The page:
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Renyolds Gas Regulator Leak?

Akron1Akron1 Member Posts: 4
HI guys. I have a 1929 Johsntown boiler with a Republic Heating Systems gas conversion done in about 1945. Recently I have noticed that the fire seems stronger than it used to be. The sound reminds me of a jet engine. I believe I have narrowed the problem to the gas pressure regulator which is a Reynolds R504 of Anderson Indiana. Several years ago I acquired a spare and have opened it to try to understand what I need to repair. Inside there are two Leather diaphragms. I'm not sure which is the problem in my operating regulator so I have decided to simply replace both, they are leather after all. Problem is I can find no information on where to buy the replacement parts. Anyone have any ideas where I could get these diaphragms? Anyone know if I can make new ones myself. They seem rather simple, but gas explodes and all, so I'm not sure if I should attempt this. Any Advise would be greatly appreciated.

Comments

  • Empire_2Empire_2 Member Posts: 2,343
    Careful!

    This is the perfect time to call a professional...  Regulators either work or are discarded.  The very fact that the gas pressure seems high (in your opinion) should set off bells and whistles.  A complete safety inspection is in order and should be done.  This has the potential to hurt or kill someone.   Not worth it!.  Small regulators are generally sealed at the factory and are non serviceable.  I have a Q:?  the perssure seems high, what was the gas pressure reading on your meter?  If you dont have one or are not qualified to administer this test, STOP!.  I'd feel better if you take the time and have it checked out.



    My .02

    Mike T.
  • Akron1Akron1 Member Posts: 4
    Thanks for the advice

    Thanks for the advice Empire.



    I am aware of the dangers of working on this system. The fact that the gas pressure seems high is "setting of the bells and whistles" and that is why I am here attempting to find a solution.



    Calling a professional is in the long term plan but, as this is my parents system, the politics of hiring someone at the moment are rather complex. We have hired "Professionals" in my area before and had entirely sad results. All the local "professionals" ,upon discovering that my father will not allow them to replace the boiler, have given poor results. The more I read on this site the more I realize that they had no idea what they were doing with a unit this old.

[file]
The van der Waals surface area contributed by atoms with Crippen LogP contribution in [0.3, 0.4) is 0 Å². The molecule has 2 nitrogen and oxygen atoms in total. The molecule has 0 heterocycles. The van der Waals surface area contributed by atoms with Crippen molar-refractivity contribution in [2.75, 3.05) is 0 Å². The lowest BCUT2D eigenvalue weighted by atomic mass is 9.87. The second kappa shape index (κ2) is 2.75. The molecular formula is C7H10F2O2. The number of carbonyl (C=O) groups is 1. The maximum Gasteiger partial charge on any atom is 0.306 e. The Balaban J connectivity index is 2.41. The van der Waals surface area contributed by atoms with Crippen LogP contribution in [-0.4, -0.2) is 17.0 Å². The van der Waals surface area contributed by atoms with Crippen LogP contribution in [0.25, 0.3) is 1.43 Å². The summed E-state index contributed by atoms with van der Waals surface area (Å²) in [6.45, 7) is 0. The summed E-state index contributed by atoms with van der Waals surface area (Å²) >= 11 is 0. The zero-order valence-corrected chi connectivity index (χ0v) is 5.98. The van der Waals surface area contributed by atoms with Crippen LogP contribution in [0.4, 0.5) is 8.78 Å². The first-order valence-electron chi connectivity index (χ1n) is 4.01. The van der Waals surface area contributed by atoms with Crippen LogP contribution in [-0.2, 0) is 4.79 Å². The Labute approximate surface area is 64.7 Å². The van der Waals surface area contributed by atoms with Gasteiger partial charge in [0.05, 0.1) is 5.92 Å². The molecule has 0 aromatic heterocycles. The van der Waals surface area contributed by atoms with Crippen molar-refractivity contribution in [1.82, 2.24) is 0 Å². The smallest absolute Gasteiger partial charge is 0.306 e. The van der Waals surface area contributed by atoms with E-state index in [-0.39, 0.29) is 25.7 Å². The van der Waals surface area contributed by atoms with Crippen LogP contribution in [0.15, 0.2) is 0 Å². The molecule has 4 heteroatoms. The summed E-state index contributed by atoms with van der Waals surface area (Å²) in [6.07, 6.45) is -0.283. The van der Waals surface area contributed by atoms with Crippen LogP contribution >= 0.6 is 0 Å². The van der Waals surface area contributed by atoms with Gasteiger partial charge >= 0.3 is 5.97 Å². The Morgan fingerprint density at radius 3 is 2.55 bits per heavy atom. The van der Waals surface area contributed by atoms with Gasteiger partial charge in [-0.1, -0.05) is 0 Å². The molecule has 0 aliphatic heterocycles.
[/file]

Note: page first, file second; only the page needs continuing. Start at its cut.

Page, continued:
I have managed to convince my father to call Jerry Gill (as this is a Mouat vapor System) this coming spring and I have high hopes for that encounter.

    To answer the next question before anyone asks, he will not call now as he believes "if its working don't mess with it ESPECIALLY during the heating season." So god willing Jerry can visit us here in Akron during the spring.



    However this being said he will not notice if I fix the darn thing.



    I realize this has the potential to hurt or kill someone, so I am left with a choice, do I stick with dads plan of, if its working don't mess with it, and leave the boiler possibly over firing ( I say possibly as you have pointed out that is my opinion), or do I investigate repairing the suspected (I say suspected because I have already investigated and cleaned every other part of this system in my attempt to repair the issue) cause? Here I am investigating.



    So, this is not a small regulator. It is about 8 inches across, and screwed together. It seems as if it were designed for servicing, much like every other part on this system. As I have read through this site, i(n the articles section) I have found similar devices, some of which have oil ports on them. This leads me to believe that I should have been oiling this diaphragm on some regular interval. Unfortunately I have not. I did discover about 10yrs ago that the gas valve ( a Honeywell V155 ( as I recall) ) required oiling as well. Now I am beginning to wonder what else I should be oiling. :)